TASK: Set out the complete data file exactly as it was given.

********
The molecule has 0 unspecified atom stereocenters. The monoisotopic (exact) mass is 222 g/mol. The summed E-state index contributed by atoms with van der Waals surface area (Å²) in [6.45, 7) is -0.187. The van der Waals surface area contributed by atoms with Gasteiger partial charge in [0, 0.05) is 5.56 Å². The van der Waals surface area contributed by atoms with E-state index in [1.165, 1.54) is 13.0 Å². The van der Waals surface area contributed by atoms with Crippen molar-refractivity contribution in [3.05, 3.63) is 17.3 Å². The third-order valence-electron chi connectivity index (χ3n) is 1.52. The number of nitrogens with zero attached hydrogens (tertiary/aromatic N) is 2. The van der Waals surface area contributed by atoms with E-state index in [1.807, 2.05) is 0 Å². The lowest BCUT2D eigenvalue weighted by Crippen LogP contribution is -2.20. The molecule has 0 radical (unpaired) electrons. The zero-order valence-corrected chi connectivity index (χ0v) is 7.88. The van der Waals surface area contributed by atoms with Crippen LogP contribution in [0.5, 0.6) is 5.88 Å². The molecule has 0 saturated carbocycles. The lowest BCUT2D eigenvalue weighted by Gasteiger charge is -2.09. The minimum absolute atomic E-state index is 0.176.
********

The molecule has 0 unspecified atom stereocenters. The monoisotopic (exact) mass is 222 g/mol. The summed E-state index contributed by atoms with van der Waals surface area (Å²) in [6.45, 7) is -0.187. The van der Waals surface area contributed by atoms with Gasteiger partial charge in [0, 0.05) is 5.56 Å². The van der Waals surface area contributed by atoms with E-state index in [1.165, 1.54) is 13.0 Å². The van der Waals surface area contributed by atoms with Crippen molar-refractivity contribution in [3.05, 3.63) is 17.3 Å². The third-order valence-electron chi connectivity index (χ3n) is 1.52. The number of nitrogens with zero attached hydrogens (tertiary/aromatic N) is 2. The van der Waals surface area contributed by atoms with E-state index in [1.807, 2.05) is 0 Å². The lowest BCUT2D eigenvalue weighted by Crippen LogP contribution is -2.20. The molecule has 0 radical (unpaired) electrons. The zero-order valence-corrected chi connectivity index (χ0v) is 7.88. The van der Waals surface area contributed by atoms with Crippen LogP contribution in [0.5, 0.6) is 5.88 Å². The molecule has 0 saturated carbocycles. The lowest BCUT2D eigenvalue weighted by Gasteiger charge is -2.09. The minimum absolute atomic E-state index is 0.176.